Article Text


Highlights from this issue
  1. R Mark Beattie, Editor in Chief

Statistics from

How common is chronic fatigue syndrome

Most paediatricians regularly see children with chronic fatigue syndrome although the epidemiology has not been well studied. In this issue Esther Crawley reviews what is currently known. There are various definitions—fatigue has to be chronic and disabling, last at least 3 months and be accompanied by 1–4 additional symptoms. Data from the Avon Longitudinal Study of Parents and Children at age 13 showed a prevalence of 2.4% (3 months) and 0.9% (6 months). Many sufferers never consult a doctor. Female gender, genetics and viruses are all risk factors. The role of exercise versus sedentary behaviour is poorly understood. Anxiety and depression are both risk factors and complications. Contrary to widely held assumptions there is no particular social class predominance although socio-economic and family factors are clearly relevant. In general the outcome in childhood is good with recognition of the condition, child and family engagement and appropriate multidisciplinary input. See page 171.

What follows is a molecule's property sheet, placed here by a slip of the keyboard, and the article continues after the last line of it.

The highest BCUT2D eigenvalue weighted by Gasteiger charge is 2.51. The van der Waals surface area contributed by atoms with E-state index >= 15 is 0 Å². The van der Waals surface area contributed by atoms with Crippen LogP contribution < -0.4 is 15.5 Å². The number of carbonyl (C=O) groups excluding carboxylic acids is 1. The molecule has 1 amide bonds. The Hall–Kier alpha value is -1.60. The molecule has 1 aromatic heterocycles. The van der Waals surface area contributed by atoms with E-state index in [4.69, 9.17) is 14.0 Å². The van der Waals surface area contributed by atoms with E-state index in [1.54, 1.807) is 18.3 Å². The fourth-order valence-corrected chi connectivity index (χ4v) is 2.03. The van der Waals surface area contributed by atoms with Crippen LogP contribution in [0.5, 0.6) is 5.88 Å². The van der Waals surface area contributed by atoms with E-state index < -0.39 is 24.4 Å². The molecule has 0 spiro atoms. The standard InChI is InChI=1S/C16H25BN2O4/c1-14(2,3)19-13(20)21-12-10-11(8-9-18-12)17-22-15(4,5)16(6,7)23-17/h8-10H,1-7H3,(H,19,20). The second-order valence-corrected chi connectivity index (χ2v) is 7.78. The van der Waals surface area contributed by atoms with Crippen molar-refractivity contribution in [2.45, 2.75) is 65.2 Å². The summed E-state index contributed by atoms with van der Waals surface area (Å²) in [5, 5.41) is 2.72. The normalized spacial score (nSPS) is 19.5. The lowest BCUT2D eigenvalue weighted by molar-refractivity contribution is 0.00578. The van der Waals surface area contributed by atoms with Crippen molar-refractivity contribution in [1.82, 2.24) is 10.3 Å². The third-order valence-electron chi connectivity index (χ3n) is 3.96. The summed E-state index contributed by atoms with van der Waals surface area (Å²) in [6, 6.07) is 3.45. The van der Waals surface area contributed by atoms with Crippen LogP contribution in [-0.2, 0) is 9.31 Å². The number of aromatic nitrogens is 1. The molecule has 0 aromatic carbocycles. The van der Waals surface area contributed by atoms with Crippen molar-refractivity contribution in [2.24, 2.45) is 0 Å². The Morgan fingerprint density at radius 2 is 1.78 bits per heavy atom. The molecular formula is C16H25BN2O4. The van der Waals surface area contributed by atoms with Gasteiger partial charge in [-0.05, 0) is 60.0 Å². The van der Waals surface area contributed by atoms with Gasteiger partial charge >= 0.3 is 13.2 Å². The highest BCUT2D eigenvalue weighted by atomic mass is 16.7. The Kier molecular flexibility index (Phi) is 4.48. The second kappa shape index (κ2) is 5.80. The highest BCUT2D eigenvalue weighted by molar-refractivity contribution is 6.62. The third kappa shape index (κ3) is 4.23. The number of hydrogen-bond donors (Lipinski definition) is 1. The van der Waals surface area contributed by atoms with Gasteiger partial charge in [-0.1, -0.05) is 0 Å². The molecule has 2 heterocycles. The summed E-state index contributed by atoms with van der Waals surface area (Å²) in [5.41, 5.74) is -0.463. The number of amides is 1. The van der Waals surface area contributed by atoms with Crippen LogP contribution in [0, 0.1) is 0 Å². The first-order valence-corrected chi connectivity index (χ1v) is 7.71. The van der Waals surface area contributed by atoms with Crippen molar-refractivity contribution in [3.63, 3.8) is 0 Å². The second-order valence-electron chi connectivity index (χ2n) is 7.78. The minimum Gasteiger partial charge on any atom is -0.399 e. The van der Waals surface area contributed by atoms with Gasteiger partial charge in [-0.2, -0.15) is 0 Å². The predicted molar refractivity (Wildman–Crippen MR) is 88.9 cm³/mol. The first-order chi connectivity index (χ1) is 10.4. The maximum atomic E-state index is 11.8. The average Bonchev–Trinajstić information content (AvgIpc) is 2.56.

Bruising in children assessed for suspected physical abuse

Bruising is common in children and is the most common injury sustained by children who have been physically abused. Kemp and colleagues report the characteristics of bruising and mode of presentation of 519 children (age less than 6 years) referred for assessment of suspected …

View Full Text

Request Permissions

If you wish to reuse any or all of this article please use the link below which will take you to the Copyright Clearance Center’s RightsLink service. You will be able to get a quick price and instant permission to reuse the content in many different ways.

Linked Articles